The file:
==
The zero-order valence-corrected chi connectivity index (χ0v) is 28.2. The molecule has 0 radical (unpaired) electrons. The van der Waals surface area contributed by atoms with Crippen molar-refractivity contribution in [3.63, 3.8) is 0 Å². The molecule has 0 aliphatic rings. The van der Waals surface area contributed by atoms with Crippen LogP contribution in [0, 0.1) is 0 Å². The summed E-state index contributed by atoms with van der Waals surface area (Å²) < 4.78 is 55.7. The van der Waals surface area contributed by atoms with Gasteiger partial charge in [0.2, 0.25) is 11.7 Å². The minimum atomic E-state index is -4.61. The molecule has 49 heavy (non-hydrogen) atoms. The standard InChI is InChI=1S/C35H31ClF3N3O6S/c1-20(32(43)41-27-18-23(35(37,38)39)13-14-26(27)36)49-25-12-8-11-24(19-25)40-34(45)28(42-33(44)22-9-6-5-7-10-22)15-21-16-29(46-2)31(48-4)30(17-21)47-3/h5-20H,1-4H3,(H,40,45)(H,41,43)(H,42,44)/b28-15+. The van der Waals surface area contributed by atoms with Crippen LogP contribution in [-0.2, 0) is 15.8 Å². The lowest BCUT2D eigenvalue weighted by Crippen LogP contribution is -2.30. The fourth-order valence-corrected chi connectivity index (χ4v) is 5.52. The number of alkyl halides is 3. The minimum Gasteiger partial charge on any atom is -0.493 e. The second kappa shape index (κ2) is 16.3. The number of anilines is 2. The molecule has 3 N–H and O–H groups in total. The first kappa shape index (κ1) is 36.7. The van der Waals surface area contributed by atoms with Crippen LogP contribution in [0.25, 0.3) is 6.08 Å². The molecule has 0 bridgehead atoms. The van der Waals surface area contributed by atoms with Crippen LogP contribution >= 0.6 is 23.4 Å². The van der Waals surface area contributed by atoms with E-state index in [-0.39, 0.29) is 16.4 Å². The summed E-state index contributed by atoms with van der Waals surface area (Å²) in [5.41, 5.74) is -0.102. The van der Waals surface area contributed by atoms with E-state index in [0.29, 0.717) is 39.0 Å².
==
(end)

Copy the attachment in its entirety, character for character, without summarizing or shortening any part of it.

The zero-order valence-corrected chi connectivity index (χ0v) is 28.2. The molecule has 0 radical (unpaired) electrons. The van der Waals surface area contributed by atoms with Crippen molar-refractivity contribution in [3.63, 3.8) is 0 Å². The molecule has 0 aliphatic rings. The van der Waals surface area contributed by atoms with Crippen LogP contribution in [0, 0.1) is 0 Å². The summed E-state index contributed by atoms with van der Waals surface area (Å²) < 4.78 is 55.7. The van der Waals surface area contributed by atoms with Gasteiger partial charge in [0.2, 0.25) is 11.7 Å². The minimum atomic E-state index is -4.61. The molecule has 49 heavy (non-hydrogen) atoms. The standard InChI is InChI=1S/C35H31ClF3N3O6S/c1-20(32(43)41-27-18-23(35(37,38)39)13-14-26(27)36)49-25-12-8-11-24(19-25)40-34(45)28(42-33(44)22-9-6-5-7-10-22)15-21-16-29(46-2)31(48-4)30(17-21)47-3/h5-20H,1-4H3,(H,40,45)(H,41,43)(H,42,44)/b28-15+. The van der Waals surface area contributed by atoms with Crippen LogP contribution in [-0.2, 0) is 15.8 Å². The lowest BCUT2D eigenvalue weighted by Crippen LogP contribution is -2.30. The fourth-order valence-corrected chi connectivity index (χ4v) is 5.52. The number of alkyl halides is 3. The minimum Gasteiger partial charge on any atom is -0.493 e. The second kappa shape index (κ2) is 16.3. The number of anilines is 2. The molecule has 3 N–H and O–H groups in total. The first kappa shape index (κ1) is 36.7. The van der Waals surface area contributed by atoms with Crippen LogP contribution in [0.25, 0.3) is 6.08 Å². The molecule has 0 bridgehead atoms. The van der Waals surface area contributed by atoms with Crippen LogP contribution >= 0.6 is 23.4 Å². The van der Waals surface area contributed by atoms with E-state index in [-0.39, 0.29) is 16.4 Å². The summed E-state index contributed by atoms with van der Waals surface area (Å²) in [5.41, 5.74) is -0.102. The van der Waals surface area contributed by atoms with E-state index in [0.29, 0.717) is 39.0 Å².